Teachers in Missouri’s poorest and most rural schools are less experienced and make less money than those in the state’s wealthiest schools, new state data show.
The data is part of a draft report that Missouri is submitting to the U.S. Education Department amid a federal push to ensure that the least experienced people aren’t disproportionately teaching the neediest students.
Missouri’s next step is to work with educators and administrators to analyze the data and come up with strategies for addressing the situation, said Paul Katnik, an assistant commissioner who is overseeing the plan’s creation. He said the challenge is recruiting teachers to where they are most needed and retaining them.
“We found in some instances that the very rural schools and the more poor schools shared the inequities of educational opportunity,” Katnik said. But he added: “While they might experience the same educational inequity, the strategies might be different.”
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President Barack Obama announced in July the new teacher-equity initiative, for which the Education Department asked states to develop plans to make sure every student has an effective teacher. The plans for all states are due in June.
Missouri, New York, New Jersey, Tennessee, the Dallas Independent School District and a group of 21 rural districts in Ohio are submitting plans earlier so the federal government can determine what type of help other states will need to develop their own, Katnik said.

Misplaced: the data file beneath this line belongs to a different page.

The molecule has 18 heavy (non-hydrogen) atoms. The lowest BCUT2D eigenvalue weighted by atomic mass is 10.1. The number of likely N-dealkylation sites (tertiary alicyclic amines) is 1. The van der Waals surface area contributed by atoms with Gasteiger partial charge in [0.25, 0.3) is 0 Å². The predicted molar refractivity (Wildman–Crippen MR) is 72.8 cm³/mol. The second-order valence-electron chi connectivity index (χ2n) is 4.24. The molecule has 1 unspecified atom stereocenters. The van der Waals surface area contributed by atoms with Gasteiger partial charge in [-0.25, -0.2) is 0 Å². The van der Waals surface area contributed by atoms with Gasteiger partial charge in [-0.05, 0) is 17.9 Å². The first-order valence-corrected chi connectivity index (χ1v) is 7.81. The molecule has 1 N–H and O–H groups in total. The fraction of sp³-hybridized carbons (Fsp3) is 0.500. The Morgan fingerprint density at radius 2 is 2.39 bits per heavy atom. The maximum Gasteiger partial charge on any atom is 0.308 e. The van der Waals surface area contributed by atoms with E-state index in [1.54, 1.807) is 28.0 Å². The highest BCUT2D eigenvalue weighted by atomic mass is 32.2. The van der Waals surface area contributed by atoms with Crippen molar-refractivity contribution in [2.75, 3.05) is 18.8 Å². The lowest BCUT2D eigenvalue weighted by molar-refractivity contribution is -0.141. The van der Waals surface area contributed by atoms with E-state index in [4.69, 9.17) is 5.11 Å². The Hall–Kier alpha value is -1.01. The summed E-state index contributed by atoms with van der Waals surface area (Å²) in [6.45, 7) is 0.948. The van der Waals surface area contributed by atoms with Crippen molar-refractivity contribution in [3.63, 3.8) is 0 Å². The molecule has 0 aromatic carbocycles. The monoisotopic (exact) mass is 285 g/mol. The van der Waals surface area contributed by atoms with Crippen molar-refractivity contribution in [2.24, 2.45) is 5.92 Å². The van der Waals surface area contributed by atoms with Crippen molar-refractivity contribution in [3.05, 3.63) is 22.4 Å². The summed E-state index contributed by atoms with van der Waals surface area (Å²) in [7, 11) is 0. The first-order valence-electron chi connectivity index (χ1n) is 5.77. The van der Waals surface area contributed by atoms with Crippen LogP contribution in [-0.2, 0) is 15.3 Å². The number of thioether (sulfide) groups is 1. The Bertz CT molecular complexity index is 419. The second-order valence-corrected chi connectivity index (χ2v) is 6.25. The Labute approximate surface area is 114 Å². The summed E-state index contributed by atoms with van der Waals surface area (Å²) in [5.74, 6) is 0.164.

Teachers in Missouri’s wealthiest schools earned an adjusted average salary of $59,794.06, the report shows, compared to $49,733.95 in the poorest schools and $48,219.20 in the most rural schools.
Teacher experience also varied depending on the type of school. The average teacher in the wealthiest schools had 13.72 years of experience, compared to 9.97 for the poorest schools and 12.1 for the rural schools. Furthermore, 6.8 percent of the teachers in the state’s wealthiest schools are in their first year, compared to 15.4 percent of the teachers in the state’s poorest schools and 13.9 percent in the state’s most rural schools.
The report defines the state’s poorest schools as 110 with the highest free- and reduced-price lunch enrollment, while the wealthiest were the 110 schools with the lowest subsidized lunch enrollment. No fewer than 91.9 percent of students qualified for subsidized meals in the poorest schools and no more than 16.4 percent in the wealthiest schools.
The National Center for Education Statistics identified that there were 315 schools in the most rural areas of Missouri, which saw 60.4 percent of students enrolled for free and reduced-price lunches.
The poor schools also had higher percentages of minority students, 86.3 percent, compared to 16.62 percent for the wealthy schools and 3.6 percent for the rural schools.